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At fifteen, you were woken in the night by a loud knock on the front door. The twins sat up in their bed (a thin mattress on the floor), their bleary eyes blinking slowly as they tried to push away the fog of sleep. “Stay there,” you hissed, creeping silently along the landing and flying unseen down the stairs.

The knocking continued -- three times: knock, knock, knock.

Your father’s boots weren’t by the door and there were no empty bottles in the kitchen, either.

When you opened the door, you were greeted by a mean-looking peacekeeper with slate-grey hair and impatient lines etched into his face. He had a nasty smile; thin lips and bared teeth.

There had been a mining accident, the peacekeeper said. Thirty-nine people had died -- and your father was one of them. He pressed a small, woven bag into your hands; it was heavy with coin. Compensation for your loss.

When he asked whether your mother was home, you lied and said she wouldn’t be back until later. Good things never happened to orphaned children in District Twelve.

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You always take out the maximum amount of tesserae you can -- you have done, ever since you were twelve years old, because you’ve always desperately needed the grain and oil. You hated it; you didn’t want to worsen your already shitty odds, because you knew the twins wouldn’t survive without you.

Each Reaping Day passed by with some other unfortunate soul stolen away. Each year, the District Twelve tributes died -- but you were just glad they weren’t you.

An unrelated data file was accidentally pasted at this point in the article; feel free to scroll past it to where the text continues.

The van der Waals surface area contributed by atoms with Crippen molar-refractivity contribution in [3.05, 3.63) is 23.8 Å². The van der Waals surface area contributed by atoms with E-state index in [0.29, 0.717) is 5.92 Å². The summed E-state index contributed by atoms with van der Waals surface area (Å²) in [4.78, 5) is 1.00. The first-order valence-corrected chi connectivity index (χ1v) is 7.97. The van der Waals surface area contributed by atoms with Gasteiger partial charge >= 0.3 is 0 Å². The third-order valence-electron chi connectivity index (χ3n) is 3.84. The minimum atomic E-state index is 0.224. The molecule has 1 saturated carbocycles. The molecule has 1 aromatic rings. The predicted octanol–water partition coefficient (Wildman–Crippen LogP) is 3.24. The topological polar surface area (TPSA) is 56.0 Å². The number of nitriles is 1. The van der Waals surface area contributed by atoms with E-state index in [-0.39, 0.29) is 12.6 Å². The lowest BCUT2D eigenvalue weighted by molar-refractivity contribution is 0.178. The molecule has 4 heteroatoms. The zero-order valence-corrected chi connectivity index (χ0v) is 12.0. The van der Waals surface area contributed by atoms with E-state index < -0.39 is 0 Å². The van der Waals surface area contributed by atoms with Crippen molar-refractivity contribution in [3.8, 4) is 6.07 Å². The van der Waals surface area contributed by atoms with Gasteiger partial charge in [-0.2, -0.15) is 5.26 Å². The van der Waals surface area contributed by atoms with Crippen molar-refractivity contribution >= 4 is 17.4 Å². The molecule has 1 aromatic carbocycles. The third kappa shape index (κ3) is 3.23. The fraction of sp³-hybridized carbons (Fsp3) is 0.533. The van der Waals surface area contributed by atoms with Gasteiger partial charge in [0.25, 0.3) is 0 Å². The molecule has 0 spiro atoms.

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You don’t get on with people very well. You’re blunt and callous and antagonistic -- you say what’s on your mind, and it’s often accompanied by a scowl or a glare. You’re bitter and jaded and fiery, hardened by years of struggle. You get angry quickly -- and you show it. Loudly. People don’t like you -- and that’s fine with you. You don’t like people much, either.

But with the twins, you’re softer. Calmer. You’d do anything for them -- give anything for them. You spend every evening sitting quietly, the three of you huddled around the fire with thin blankets draped over your shoulders. You teach them about plants -- the kinds you can eat, or the types with medicinal properties, or about the ones that can kill you. They aren’t very interested, but they’re good at pretending -- because they know eventually you’ll cave and tell them a story, or chase them around the house in one of their games. Sometimes, you show them how to make little animal figurines, your hands pressed firmly over one of theirs as you guide the blade, whittling the wood into the shape of a hare, or a cow, or whatever imaginary creature they come up with.

You smile, when you’re with them.

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The 122nd Hunger Games is the first year the twins will be eligible to be reaped -- and the last one for you.

Just one more year.

Just one more reaping to get through -- and you’ll be safe.

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OOC Name: Squirrel
Age: Old enough
Pronoun: Grill
Reference: Either RPG-D or Caution, I’m not sure!

Medic: +10 to medical supplies.
Aggro: Once a fight, tribute can attack twice in one post.
Healing Hands: Roll 1d20 for extra HP when using medical supplies on anyone.
Griffin Charcoal
 Posted on: Nov 24 2017, 11:43 AM
i shut my eyes, but the world's still burning
Posts: 125
Rep: 9 pts


Medic: +10 to medical supplies.
Aggro: Once a fight, tribute can attack twice in one post.
Healing Hands: Roll 1d20 for extra HP when using medical supplies on anyone.
 Posted on: Nov 24 2017, 12:46 PM
Seize the Day
Posts: 360
Rep: 3 pts


Your application has been accepted! Now, it is time to complete all the CLAIMS that apply to your character. We hope that you have a great time continuing to build your character through Against The Odds!